19 March 2023   •   Дмитрий Худенко   •   16 min read

15 Best Project Planning Tools

Devel­op­ing an appli­ca­tion, start­ing an online store or any oth­er busi­ness, orga­niz­ing a con­fer­ence are all exam­ples of projects. The projects can be sim­ple and com­plex, low-bud­get and expen­sive, short-term and long-term. The term project” is used in var­i­ous fields: sales, IT, edu­ca­tion, con­struc­tion, and every­day life.

Regard­less of the com­plex­i­ty and scope, any project needs plan­ning first, and then man­age­ment, i.e. coor­di­na­tion of actions, agree­ment of dead­lines and bud­gets and progress tracking.

It is con­ve­nient to plan projects, and then man­age them with the help of spe­cial soft­ware, most often these are task track­ers. The best project plan­ning tools are visu­al, sim­ple and intu­itive for all team mem­bers. We will talk about these below.

What is project planning?

If you con­sid­er plan­ning as part of project man­age­ment, it will be one of the most impor­tant ones. The suc­cess of the case will large­ly depend on the qual­i­ty of plan­ning. This activ­i­ty aims to answer the fol­low­ing questions:
  • What and why should be done?
  • How and when should it be done?
  • Who will do it and what are the costs?
The plan­ning result is a detailed descrip­tion of the step-by-step achieve­ment of the pro­jec­t’s goal, in which the stages, tasks, required resources (time, peo­ple, mon­ey, etc.) and cal­en­dar frames are prescribed.

5 stages of project planning

In order to under­stand what tasks should be solved by plan­ning pro­grams, it is nec­es­sary to under­stand what stages a project goes through from idea to completion.

Plan­ning usu­al­ly con­sists of the fol­low­ing steps:
  1. Com­mu­ni­ca­tion with inter­est­ed par­ties (stake­hold­ers). First­ly, it is nec­es­sary to under­stand who is inter­est­ed in the suc­cess of the project. These can be cus­tomers or end users of a product/​service. It is nec­es­sary to describe stake­hold­ers’ inter­est and what tasks these peo­ple will per­form. Some­times one per­son con­trols and direct­ly par­tic­i­pates in the work. If the inter­est­ed par­ties do not know each oth­er, it is worth orga­niz­ing a meet­ing: offline or online. The expec­ta­tions from this col­lab­o­ra­tion should be discussed.
  2. Describ­ing goals. After the meet­ing of inter­est­ed par­ties and their dis­cus­sion of impor­tant issues, the goals of the project should be clear­ly defined. Accord­ing­ly, it will be pos­si­ble to deter­mine what exact­ly the result of the work would be.
  3. To-do list. When the goals are clear, the big stages should be bro­ken down into small­er ones, and spe­cif­ic tasks, their sequence, pri­or­i­ty, and inter­re­la­tion should be writ­ten down. Here, a Gantt chart with described depen­den­cies in the project will be useful.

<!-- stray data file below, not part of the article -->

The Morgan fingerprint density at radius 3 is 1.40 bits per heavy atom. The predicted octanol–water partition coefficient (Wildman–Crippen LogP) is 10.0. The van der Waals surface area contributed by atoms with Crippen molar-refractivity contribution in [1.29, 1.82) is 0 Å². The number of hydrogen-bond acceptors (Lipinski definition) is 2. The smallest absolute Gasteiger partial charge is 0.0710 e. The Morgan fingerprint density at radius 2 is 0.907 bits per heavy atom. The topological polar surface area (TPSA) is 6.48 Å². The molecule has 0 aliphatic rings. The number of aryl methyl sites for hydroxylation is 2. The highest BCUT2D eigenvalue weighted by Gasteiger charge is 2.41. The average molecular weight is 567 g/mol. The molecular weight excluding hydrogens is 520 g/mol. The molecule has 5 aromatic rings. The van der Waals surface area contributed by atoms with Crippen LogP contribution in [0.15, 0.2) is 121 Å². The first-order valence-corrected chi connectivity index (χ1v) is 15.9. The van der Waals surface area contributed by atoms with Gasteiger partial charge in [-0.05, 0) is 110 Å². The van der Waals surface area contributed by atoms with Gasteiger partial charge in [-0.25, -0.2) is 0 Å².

4. Mak­ing a sched­ule. Key dates should appear in the cal­en­dar: start­ing dates for par­tic­u­lar tasks, inter­me­di­ate con­trol and dead­lines, as well as fur­ther steps.
  5. Risk man­age­ment and, if nec­es­sary, adjust­ment of plans. When there is a detailed plan, it is eas­i­er to see poten­tial rea­sons why the work may not go as desired. Some­thing can be cor­rect­ed even before the start. It is also worth think­ing of some extra time in the plan in case of force majeure.
Expe­ri­enced man­agers know that the strate­gic plan must remain unchanged. But tac­ti­cal plans can be changed based on com­mu­ni­ca­tions between the team and stake­hold­ers and feedback.

Project plan­ning in prac­tice: an example

Of course, each com­pa­ny has its own plan­ning fea­tures. But on the strate­gic lev­el, it will be good to make a tem­plate that will speed up the planning.

For exam­ple, if the project is the cre­ation of a web­site, the process of its devel­op­ment will look some­thing like this:

Gantt Chart in the Worksection
You can see that the main stages of work are list­ed: prepa­ra­tion of mate­ri­als, TR, design of the pro­to­type, and so on. The tasks go from main to sec­ondary. Although some process­es may in fact be par­al­lel, for exam­ple, when writ­ing con­tent for a blog, arti­cles can be writ­ten by sev­er­al authors at the same time.

You can also see that large tasks are bro­ken down into small­er ones. For exam­ple, the design devel­op­ment task is divid­ed into sev­er­al sep­a­rate parts: the main page, tem­plates of oth­er pages, etc. The more com­plex the project, the more sub­tasks and performers.

We also see the link to the cal­en­dar and the total time spent on a task, as well as per­form­ers. This plan­ning for­mat offers the man­ag­er or project man­ag­er to quick­ly get an overview and, if nec­es­sary, find an answer to any ques­tion about the project.

To make plan­ning even more effec­tive, it is worth devel­op­ing a tem­plate for work­ing with tasks, where each one is treat­ed in a sim­i­lar way: